One of the biggest innovations in running a city has been the creation of large databases for tracking crimes and other problems. The leadership in the police department and public works can target particular neighborhoods or even blocks. This same approach can be used internally by the enterprise. Is the IT support team spending too much time in a particular wing? Perhaps the network isn’t performing well enough. Are the docents clustered in one particular wing of the museum? Perhaps they need more encouragement to spread out.
There are any number of reasons why an organization needs to control where employees spend their time. Beacons provide enough location information that can help the team deploy everyone to best locations. If they need to spread out more, a server or app driven by beacon location data can make sure they’re doing this. If they need to be concentrated, the beacons can do the same. There can be a feedback loop that helps ensure everyone is located in the best spot.
Lighting, air conditioning, and heating are some of the biggest expenses for an office, and they’re often either not controlled or controlled in a general way to few people’s true benefit. And anyone who’s walked through a city after dark knows that most skyscrapers waste electricity by leaving the lights on long after everyone has gone home.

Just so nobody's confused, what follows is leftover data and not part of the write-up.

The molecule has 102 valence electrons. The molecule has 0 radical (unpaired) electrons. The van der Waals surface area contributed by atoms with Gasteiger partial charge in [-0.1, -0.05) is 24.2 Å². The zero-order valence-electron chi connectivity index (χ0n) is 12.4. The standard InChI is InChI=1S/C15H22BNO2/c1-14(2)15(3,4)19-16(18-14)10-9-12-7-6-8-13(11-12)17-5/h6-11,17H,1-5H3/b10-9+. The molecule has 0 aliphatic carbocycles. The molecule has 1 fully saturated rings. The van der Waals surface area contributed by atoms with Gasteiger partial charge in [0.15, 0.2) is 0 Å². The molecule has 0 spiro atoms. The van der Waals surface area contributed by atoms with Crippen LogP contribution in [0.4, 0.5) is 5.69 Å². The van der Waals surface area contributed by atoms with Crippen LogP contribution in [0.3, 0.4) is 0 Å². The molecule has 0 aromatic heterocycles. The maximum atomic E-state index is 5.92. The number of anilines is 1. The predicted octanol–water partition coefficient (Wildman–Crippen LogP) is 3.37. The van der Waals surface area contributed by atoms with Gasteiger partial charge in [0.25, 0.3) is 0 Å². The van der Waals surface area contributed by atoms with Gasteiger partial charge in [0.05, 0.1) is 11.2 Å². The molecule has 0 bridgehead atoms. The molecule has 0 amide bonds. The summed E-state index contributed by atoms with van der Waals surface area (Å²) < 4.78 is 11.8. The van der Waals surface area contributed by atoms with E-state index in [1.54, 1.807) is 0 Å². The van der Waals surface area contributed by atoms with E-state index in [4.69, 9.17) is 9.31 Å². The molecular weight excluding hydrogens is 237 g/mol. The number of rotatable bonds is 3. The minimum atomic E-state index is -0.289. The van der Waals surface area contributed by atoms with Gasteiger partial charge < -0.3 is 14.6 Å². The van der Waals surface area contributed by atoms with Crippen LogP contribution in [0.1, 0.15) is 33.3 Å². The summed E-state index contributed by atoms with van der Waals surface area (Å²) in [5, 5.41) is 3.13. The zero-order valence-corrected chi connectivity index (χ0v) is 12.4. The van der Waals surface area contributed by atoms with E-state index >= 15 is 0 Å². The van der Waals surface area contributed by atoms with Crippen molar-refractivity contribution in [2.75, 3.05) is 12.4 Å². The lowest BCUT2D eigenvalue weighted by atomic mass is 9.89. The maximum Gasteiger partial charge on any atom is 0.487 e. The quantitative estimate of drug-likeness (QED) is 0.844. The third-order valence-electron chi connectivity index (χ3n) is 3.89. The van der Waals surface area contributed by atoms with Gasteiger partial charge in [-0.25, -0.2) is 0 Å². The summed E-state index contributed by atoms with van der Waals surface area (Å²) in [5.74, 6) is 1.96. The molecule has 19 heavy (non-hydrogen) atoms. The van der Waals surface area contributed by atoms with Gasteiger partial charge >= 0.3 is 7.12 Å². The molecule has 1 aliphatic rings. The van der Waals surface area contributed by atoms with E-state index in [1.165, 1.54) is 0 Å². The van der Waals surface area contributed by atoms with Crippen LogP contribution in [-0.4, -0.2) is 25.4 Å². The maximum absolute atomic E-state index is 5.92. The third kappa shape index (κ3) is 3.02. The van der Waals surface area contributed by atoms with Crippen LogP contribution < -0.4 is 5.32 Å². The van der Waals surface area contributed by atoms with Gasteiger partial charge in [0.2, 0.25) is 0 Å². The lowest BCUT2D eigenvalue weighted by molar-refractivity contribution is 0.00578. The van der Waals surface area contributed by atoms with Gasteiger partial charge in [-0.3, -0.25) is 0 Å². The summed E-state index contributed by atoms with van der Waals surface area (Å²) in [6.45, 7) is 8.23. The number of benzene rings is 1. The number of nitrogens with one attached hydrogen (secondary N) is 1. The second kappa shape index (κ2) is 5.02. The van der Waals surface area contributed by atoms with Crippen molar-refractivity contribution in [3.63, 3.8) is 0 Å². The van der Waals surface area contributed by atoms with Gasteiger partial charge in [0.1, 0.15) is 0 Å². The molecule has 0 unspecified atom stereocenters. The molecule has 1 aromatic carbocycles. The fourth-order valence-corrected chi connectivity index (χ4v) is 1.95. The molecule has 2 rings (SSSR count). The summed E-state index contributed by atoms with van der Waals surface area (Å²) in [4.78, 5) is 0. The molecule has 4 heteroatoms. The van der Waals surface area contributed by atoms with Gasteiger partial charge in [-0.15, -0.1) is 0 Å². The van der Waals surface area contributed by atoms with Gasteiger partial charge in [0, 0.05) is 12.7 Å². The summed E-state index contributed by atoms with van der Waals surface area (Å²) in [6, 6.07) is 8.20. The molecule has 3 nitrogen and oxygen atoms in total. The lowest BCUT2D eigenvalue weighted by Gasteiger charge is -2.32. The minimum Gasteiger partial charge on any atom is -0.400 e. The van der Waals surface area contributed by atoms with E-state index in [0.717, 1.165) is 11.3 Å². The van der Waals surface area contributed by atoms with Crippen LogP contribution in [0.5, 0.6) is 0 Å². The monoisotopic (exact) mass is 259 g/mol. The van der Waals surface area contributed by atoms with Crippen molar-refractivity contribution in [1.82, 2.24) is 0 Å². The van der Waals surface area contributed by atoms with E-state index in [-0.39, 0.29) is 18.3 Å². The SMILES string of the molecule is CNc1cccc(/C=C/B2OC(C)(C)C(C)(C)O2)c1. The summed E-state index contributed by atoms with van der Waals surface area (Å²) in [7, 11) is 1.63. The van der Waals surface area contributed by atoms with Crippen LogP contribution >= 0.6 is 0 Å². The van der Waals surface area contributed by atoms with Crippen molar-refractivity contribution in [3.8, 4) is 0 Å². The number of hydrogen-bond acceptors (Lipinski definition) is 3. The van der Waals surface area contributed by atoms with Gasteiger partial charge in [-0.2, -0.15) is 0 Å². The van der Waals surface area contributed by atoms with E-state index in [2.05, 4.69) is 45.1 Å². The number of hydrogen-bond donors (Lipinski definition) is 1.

A good network of beacons could provide a strong link to a larger control mechanism that could let people have an impact on energy use. Instead of simply choosing a set temperature or assuming the lights should be on, beacons can help pinpoint user location that can then be fed into a centralized set of controls for altering facets of the office environment. If they want more or less heat, they can vote for it. If no one opts to vote for the lights to be switched on in a certain sector, they can stay off. This won’t be a perfect solution, but it will be much more flexible than the current one-size-fits-all approach.
Many companies need ways to encourage employees to do all of the parts of their job. Some want employees to sign in for training sessions. Others want to nudge people to visit the company gym. Turning tasks like these into games is one of the more pleasant ways to herd large organizations and get people to take part.